Does Chaotic History Make Life Expectancy Trends Chaotic in Frontier Countries like Baltic States?

Jacques Vallin, Institut National d'Études Démographiques (INED)
Domantas Jasilionis, Max Planck Institute for Demographic Research and Lithuanian Social Research Centre
France Meslé, Institut National d'Études Démographiques (INED)

From Polish and Swedish occupation to their second independence, through Russian Empire enrolment, first independence, and Soviet occupation, Baltic countries experienced strong changes that caused major impacts on their health transition that would be quite interesting to document, but they also produced dramatic changes in the quality and the accuracy of information that makes it difficult. After summarizing existing mortality indicators for the farer past, we’ll carefully estimate mortality trends since WW-I to compare them to French and Russian trends to discuss what were the consequences of getting in and then getting out of the Soviet system in terms of health and survival. We’ll show how Baltic countries suffered from their incorporation into the USSR but also had very fast progress in 1955-64, before falling into the Soviet health crisis in 1965-1990, to finally recover better and sooner than all other new states born from the split of the USSR.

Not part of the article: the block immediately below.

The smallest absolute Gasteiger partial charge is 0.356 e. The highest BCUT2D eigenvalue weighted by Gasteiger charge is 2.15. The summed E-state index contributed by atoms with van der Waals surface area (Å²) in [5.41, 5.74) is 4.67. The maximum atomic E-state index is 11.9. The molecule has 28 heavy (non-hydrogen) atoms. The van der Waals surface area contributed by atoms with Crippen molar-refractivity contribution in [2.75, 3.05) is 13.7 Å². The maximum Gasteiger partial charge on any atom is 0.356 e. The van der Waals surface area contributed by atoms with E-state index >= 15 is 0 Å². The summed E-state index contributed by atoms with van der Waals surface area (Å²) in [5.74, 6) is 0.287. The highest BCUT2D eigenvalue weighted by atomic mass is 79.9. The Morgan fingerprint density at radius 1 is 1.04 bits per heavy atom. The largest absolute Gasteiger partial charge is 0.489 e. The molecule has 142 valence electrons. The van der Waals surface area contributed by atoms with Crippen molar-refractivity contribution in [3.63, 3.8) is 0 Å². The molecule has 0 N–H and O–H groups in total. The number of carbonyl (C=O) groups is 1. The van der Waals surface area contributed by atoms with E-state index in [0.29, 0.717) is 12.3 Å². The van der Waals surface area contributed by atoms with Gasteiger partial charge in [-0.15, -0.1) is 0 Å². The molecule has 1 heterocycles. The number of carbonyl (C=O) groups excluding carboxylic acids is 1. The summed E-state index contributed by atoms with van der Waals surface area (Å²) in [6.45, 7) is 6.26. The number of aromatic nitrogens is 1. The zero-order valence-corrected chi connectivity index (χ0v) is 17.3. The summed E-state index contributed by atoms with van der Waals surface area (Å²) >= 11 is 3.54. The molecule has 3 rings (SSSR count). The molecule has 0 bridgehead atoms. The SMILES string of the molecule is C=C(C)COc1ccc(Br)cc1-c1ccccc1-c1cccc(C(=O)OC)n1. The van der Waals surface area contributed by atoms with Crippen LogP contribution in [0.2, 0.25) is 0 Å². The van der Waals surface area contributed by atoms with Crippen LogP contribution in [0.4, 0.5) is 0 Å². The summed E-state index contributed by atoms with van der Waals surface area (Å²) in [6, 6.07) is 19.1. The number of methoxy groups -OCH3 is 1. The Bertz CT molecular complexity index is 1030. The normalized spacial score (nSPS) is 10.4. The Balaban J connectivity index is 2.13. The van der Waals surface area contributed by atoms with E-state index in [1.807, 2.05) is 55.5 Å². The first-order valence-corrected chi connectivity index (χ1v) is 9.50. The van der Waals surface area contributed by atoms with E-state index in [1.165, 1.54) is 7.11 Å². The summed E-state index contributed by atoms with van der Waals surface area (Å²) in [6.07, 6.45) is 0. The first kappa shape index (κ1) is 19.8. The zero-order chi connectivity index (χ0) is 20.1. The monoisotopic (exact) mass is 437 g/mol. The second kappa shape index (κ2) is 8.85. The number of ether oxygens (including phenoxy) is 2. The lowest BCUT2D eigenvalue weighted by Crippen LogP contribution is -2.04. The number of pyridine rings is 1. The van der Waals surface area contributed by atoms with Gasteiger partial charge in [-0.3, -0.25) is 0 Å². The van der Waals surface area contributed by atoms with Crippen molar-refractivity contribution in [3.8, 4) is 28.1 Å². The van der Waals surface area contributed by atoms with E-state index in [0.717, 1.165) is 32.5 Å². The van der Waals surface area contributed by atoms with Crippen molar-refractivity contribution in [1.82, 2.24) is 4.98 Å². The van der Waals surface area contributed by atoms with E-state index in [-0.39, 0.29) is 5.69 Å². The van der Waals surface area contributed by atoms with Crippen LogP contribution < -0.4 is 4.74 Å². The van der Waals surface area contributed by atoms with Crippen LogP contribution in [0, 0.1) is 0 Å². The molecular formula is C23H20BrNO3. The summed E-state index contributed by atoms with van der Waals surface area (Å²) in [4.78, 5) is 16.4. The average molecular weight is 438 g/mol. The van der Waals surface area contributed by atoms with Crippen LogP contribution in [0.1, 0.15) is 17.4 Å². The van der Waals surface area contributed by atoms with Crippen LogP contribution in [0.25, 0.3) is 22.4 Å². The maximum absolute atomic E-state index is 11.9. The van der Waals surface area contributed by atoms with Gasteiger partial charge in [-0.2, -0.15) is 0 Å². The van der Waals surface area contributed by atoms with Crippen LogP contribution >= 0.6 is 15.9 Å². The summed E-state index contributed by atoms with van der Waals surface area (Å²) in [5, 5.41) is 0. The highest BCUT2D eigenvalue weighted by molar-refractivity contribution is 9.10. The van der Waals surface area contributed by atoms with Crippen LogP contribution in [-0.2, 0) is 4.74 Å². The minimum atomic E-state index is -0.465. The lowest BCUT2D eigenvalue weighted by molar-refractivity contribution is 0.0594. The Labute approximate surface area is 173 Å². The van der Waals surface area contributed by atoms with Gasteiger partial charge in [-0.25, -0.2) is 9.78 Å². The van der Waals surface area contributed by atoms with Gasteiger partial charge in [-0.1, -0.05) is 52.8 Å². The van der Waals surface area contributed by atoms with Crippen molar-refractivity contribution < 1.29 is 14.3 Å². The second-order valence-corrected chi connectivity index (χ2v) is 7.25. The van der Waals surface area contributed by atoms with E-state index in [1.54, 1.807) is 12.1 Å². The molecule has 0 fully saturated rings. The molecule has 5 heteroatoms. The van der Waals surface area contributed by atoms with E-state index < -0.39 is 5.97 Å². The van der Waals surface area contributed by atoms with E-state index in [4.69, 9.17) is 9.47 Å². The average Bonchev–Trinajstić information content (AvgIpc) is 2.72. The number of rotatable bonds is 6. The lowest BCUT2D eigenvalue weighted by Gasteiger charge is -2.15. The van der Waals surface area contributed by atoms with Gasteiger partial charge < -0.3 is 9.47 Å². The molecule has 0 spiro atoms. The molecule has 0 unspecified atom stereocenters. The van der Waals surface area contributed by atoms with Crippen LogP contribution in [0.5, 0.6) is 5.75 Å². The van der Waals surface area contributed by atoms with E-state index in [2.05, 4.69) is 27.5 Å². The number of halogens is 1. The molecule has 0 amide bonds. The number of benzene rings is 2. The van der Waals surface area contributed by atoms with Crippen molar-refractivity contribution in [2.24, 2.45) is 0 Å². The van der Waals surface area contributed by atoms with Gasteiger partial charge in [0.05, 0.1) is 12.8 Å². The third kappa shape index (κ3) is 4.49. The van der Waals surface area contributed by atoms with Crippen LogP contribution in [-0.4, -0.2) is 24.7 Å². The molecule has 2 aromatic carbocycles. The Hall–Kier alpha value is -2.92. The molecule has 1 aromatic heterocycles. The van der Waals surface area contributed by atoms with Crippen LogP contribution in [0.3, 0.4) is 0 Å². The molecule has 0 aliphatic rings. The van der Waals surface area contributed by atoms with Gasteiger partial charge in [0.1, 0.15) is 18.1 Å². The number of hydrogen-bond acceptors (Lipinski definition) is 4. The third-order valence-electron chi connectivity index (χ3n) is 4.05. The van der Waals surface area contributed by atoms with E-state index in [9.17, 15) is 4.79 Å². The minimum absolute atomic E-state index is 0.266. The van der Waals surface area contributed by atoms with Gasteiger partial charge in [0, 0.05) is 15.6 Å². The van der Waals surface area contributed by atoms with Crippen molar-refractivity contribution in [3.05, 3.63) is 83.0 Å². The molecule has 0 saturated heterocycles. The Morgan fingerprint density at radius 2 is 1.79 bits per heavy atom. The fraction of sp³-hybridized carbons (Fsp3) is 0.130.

See paper

Presented in Session 147: Mortality Trends